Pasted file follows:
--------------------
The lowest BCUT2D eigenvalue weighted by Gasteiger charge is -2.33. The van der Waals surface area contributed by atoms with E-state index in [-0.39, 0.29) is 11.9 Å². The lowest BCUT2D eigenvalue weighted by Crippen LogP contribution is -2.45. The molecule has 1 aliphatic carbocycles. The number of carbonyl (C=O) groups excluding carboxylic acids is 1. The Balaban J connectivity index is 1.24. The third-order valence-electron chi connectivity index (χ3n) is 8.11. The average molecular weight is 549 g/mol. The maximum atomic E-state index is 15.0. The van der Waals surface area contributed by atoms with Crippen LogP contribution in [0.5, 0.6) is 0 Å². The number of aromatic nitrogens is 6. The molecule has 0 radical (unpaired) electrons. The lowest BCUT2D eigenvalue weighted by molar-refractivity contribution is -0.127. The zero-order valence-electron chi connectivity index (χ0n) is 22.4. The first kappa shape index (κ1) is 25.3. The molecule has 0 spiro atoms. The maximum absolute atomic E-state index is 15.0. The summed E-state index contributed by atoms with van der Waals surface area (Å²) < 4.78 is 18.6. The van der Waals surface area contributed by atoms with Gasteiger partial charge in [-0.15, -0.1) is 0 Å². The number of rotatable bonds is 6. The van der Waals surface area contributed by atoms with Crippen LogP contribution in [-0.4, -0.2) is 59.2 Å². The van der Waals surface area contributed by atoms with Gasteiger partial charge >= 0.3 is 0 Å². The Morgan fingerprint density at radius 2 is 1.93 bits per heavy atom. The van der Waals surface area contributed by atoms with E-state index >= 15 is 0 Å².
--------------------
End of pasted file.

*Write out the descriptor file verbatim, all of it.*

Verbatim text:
The lowest BCUT2D eigenvalue weighted by Gasteiger charge is -2.33. The van der Waals surface area contributed by atoms with E-state index in [-0.39, 0.29) is 11.9 Å². The lowest BCUT2D eigenvalue weighted by Crippen LogP contribution is -2.45. The molecule has 1 aliphatic carbocycles. The number of carbonyl (C=O) groups excluding carboxylic acids is 1. The Balaban J connectivity index is 1.24. The third-order valence-electron chi connectivity index (χ3n) is 8.11. The average molecular weight is 549 g/mol. The maximum atomic E-state index is 15.0. The van der Waals surface area contributed by atoms with Crippen LogP contribution in [0.5, 0.6) is 0 Å². The number of aromatic nitrogens is 6. The molecule has 0 radical (unpaired) electrons. The lowest BCUT2D eigenvalue weighted by molar-refractivity contribution is -0.127. The zero-order valence-electron chi connectivity index (χ0n) is 22.4. The first kappa shape index (κ1) is 25.3. The molecule has 0 spiro atoms. The maximum absolute atomic E-state index is 15.0. The summed E-state index contributed by atoms with van der Waals surface area (Å²) < 4.78 is 18.6. The van der Waals surface area contributed by atoms with Gasteiger partial charge in [-0.15, -0.1) is 0 Å². The number of rotatable bonds is 6. The van der Waals surface area contributed by atoms with Crippen LogP contribution in [-0.4, -0.2) is 59.2 Å². The van der Waals surface area contributed by atoms with Gasteiger partial charge >= 0.3 is 0 Å². The Morgan fingerprint density at radius 2 is 1.93 bits per heavy atom. The van der Waals surface area contributed by atoms with E-state index >= 15 is 0 Å².